I didn’t listen to a ton of music this year. I know it hurt 2011, unemployed me, but it helped 2016, I have some obligations me. But what did get played, and enjoyed, stuck around for a while. And the longer something sticks around in your life, the more feelings you’ll have for it. Cats, humans, or provocative one-liners in autotune. What follows are the songs that made me feel things, immediately and after a listen or three.
Songs That Made Me Feel Religious
As someone that long ago gave up gluten, and long before that, gave up eating communion wafers, I didn’t expect 2016 to bring any element of religion back into my life. But in February, when ‘The Life of Pablo’ iteration 1 was released, it came to have some words with me. “Ultralight Beam,” a phrase the could lead you to imagine the technological opposite of the Death Star’s world-killing laser, brought me to a point where I could interact with something like The Bible again without being forced to by my mother. It just so happened that this element of religion re-entered my life as I sought out conspiracy theory content to entertain myself (here’s one about Kanye’s SNL performance).
This religiosity flame was stoked in May when Chance The Rapper released 'Coloring Book’ and gave us songs like “How Great” with its “am I listening to gospel, or a rap song?” chorus. Ultimately, the “I can talk about bleached assholes and the being that curved Cain, minutes apart” appealed to me, a person with layers, just like most of the rest of you. All of these things led me to actually ordering a new copy of 'The New American Bible’ on Amazon, 2.5 years after I threw my last one in the trash (and not because Bible scholars frown upon that particular translation). 2016 was a good reminder that faith can be complicated, and that you can still have it, even after throwing a fuck or two into your sentences.
Songs That Made Me Feel Triumphant
'Purple Reign’ rang out in my apartment, every Saturday, for months. The songs were like mantras I would focus my attention on to achieve an elevated weekend state. And “Drippin (How U Luv That)” was key to these states. Its ebb and flow made me want to belt out the same notes Future was hitting. It’s flipping your light switch on and off furiously in the form of a song. It intensifies and then calms. The only thing that could’ve made it more special was a remix featuring the Sauce Twinz.
“No Problem” on the other hand, was enjoyed, but didn’t fully resonate until Memorial Day. When after getting my money’s worth of bottomless mimosas, I came home and echoed the most joyful threats put on a beat all year. All in all, both songs likely elevated my testosterone in ways that discredited “power poses” never could.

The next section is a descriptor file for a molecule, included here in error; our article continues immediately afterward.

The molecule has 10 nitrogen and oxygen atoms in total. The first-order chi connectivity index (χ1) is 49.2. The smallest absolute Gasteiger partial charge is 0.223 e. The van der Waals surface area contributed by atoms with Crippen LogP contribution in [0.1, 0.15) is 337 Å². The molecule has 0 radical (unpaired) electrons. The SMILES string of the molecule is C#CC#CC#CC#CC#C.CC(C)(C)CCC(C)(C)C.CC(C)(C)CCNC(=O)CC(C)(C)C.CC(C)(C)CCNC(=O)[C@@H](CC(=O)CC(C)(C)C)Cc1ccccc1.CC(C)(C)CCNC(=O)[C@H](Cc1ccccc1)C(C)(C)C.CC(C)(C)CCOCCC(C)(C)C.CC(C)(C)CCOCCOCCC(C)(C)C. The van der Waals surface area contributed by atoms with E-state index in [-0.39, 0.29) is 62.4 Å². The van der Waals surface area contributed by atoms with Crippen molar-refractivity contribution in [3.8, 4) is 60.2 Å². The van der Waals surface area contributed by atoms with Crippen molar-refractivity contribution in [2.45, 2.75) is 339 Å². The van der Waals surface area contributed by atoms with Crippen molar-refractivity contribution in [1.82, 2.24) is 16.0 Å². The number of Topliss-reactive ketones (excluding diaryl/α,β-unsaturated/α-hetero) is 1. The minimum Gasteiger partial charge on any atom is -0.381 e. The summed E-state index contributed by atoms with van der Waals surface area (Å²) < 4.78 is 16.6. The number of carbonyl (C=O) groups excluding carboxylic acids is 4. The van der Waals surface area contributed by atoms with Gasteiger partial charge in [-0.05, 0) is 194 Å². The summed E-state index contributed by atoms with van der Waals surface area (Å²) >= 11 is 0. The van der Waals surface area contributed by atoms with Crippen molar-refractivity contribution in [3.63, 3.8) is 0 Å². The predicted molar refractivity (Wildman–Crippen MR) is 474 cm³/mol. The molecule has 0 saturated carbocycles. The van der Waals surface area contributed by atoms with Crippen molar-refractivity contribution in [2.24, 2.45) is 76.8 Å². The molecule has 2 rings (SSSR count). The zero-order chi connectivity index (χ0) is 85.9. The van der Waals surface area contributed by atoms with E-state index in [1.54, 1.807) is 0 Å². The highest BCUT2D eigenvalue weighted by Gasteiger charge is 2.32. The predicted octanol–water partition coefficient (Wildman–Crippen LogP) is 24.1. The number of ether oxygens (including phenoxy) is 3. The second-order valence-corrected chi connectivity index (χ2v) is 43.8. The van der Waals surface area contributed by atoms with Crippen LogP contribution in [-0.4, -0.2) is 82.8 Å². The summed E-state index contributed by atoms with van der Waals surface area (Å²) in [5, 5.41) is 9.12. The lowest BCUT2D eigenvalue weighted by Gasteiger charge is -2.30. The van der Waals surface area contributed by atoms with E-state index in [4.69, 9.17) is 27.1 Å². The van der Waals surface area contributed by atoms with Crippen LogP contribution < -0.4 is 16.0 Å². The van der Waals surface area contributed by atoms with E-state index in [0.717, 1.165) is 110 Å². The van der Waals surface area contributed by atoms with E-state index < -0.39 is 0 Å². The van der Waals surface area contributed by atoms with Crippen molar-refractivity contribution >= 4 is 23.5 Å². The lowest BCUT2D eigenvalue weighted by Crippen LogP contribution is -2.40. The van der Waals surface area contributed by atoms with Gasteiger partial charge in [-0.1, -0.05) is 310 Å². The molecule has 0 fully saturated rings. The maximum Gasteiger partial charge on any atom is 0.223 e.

Songs That Made Me Feel Disgusted
The Game’s “True Colors / It’s On.” If you’ve heard it, you should already know.
Songs That Made Me Feel Conflicted
I was a proponent of 'Savage Mode’ when it dropped. It was one of my favorite producers of the moment and a guy that correctly chose to deliver his words in a very relaxed matter that fit the music well, regardless of what he was actually saying. “No Heart” was heads and shoulders, and knife tattoos above the rest on the album, and the whole affair got respectable burn from me. But then one day I see 21 Savage on stage with Bankroll Fresh’s murderer (a rapper I still haven’t gotten around to giving enough time) seemingly telling him to announce to the crowd that he killed Bankroll Fresh.
I’m many years away from my most ignorant, and as I’m nearing 30, I’m just not excited about people boasting about murder. Music with cartoonish threats of gun violence will still be played by me, but they don’t hit the same spot they did as a teenager. And it’s all much easier to stomach when it’s fictional instead of real life giggling in a club over a life that’s lost. It all makes me think of something I said on twitter, that often runs through my mind. I’m sure I’ll listen to 21 Savage in the future, just like watching Jay-Z mush a woman’s face never made me stop playing his music. But its just a reminder that you don’t always want to be friends with the people that entertain you.
Also included under the conflicted list: Every Kanye and Future song.
Songs That Made Me Feel Celebratory
On New Year’s Eve 2015, I drank a much too expensive bottle of champagne that put money in Beyonce’s husband’s pocket, watched fireworks from the roof of my building, and listened to the newly released Future and Weeknd song, “Low Life.” And I did it enough times that you’d think my father caught me playing it and prescribed me the outdated “smoke this whole carton if you want to be a man and smoke cigarettes” punishment. I wish I could tell you how many times I heard “military” rhymed with “military,” but I don’t really want to visit last.fm and face that kind of knowledge.
Songs That Made Me Feel Regretful